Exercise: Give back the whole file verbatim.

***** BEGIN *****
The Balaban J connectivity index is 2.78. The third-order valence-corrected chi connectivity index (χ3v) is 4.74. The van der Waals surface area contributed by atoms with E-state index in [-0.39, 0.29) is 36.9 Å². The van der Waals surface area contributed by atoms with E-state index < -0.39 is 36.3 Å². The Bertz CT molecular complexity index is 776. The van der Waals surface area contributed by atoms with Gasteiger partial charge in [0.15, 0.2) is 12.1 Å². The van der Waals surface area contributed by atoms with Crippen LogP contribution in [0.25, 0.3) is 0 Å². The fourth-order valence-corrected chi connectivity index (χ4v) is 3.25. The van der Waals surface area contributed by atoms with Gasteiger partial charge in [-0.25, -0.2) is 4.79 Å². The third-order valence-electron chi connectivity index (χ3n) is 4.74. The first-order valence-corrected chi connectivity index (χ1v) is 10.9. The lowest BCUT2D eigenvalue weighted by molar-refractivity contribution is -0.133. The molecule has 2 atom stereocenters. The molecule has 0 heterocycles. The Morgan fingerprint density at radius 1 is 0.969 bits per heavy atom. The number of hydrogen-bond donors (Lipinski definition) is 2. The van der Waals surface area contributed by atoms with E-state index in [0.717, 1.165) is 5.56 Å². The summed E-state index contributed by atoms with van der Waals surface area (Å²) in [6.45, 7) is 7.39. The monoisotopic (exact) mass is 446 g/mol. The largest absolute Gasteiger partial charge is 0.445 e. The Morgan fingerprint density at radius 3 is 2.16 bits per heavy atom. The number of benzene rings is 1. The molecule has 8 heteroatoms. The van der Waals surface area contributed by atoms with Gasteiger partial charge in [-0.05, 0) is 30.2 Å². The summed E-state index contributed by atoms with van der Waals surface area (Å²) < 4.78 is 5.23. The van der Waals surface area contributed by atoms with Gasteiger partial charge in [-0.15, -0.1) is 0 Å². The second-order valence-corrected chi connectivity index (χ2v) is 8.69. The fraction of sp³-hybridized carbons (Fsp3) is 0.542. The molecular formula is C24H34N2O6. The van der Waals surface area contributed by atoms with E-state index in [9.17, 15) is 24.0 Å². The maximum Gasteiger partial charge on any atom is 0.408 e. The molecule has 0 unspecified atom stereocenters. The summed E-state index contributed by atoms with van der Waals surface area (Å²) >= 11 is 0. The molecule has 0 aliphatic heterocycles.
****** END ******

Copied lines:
The Balaban J connectivity index is 2.78. The third-order valence-corrected chi connectivity index (χ3v) is 4.74. The van der Waals surface area contributed by atoms with E-state index in [-0.39, 0.29) is 36.9 Å². The van der Waals surface area contributed by atoms with E-state index < -0.39 is 36.3 Å². The Bertz CT molecular complexity index is 776. The van der Waals surface area contributed by atoms with Gasteiger partial charge in [0.15, 0.2) is 12.1 Å². The van der Waals surface area contributed by atoms with Crippen LogP contribution in [0.25, 0.3) is 0 Å². The fourth-order valence-corrected chi connectivity index (χ4v) is 3.25. The van der Waals surface area contributed by atoms with Gasteiger partial charge in [-0.25, -0.2) is 4.79 Å². The third-order valence-electron chi connectivity index (χ3n) is 4.74. The first-order valence-corrected chi connectivity index (χ1v) is 10.9. The lowest BCUT2D eigenvalue weighted by molar-refractivity contribution is -0.133. The molecule has 2 atom stereocenters. The molecule has 0 heterocycles. The Morgan fingerprint density at radius 1 is 0.969 bits per heavy atom. The number of hydrogen-bond donors (Lipinski definition) is 2. The van der Waals surface area contributed by atoms with E-state index in [0.717, 1.165) is 5.56 Å². The summed E-state index contributed by atoms with van der Waals surface area (Å²) in [6.45, 7) is 7.39. The monoisotopic (exact) mass is 446 g/mol. The largest absolute Gasteiger partial charge is 0.445 e. The Morgan fingerprint density at radius 3 is 2.16 bits per heavy atom. The number of benzene rings is 1. The molecule has 8 heteroatoms. The van der Waals surface area contributed by atoms with Gasteiger partial charge in [-0.05, 0) is 30.2 Å². The summed E-state index contributed by atoms with van der Waals surface area (Å²) < 4.78 is 5.23. The van der Waals surface area contributed by atoms with Gasteiger partial charge in [-0.15, -0.1) is 0 Å². The second-order valence-corrected chi connectivity index (χ2v) is 8.69. The fraction of sp³-hybridized carbons (Fsp3) is 0.542. The molecular formula is C24H34N2O6. The van der Waals surface area contributed by atoms with E-state index in [9.17, 15) is 24.0 Å². The maximum Gasteiger partial charge on any atom is 0.408 e. The molecule has 0 unspecified atom stereocenters. The summed E-state index contributed by atoms with van der Waals surface area (Å²) >= 11 is 0. The molecule has 0 aliphatic heterocycles.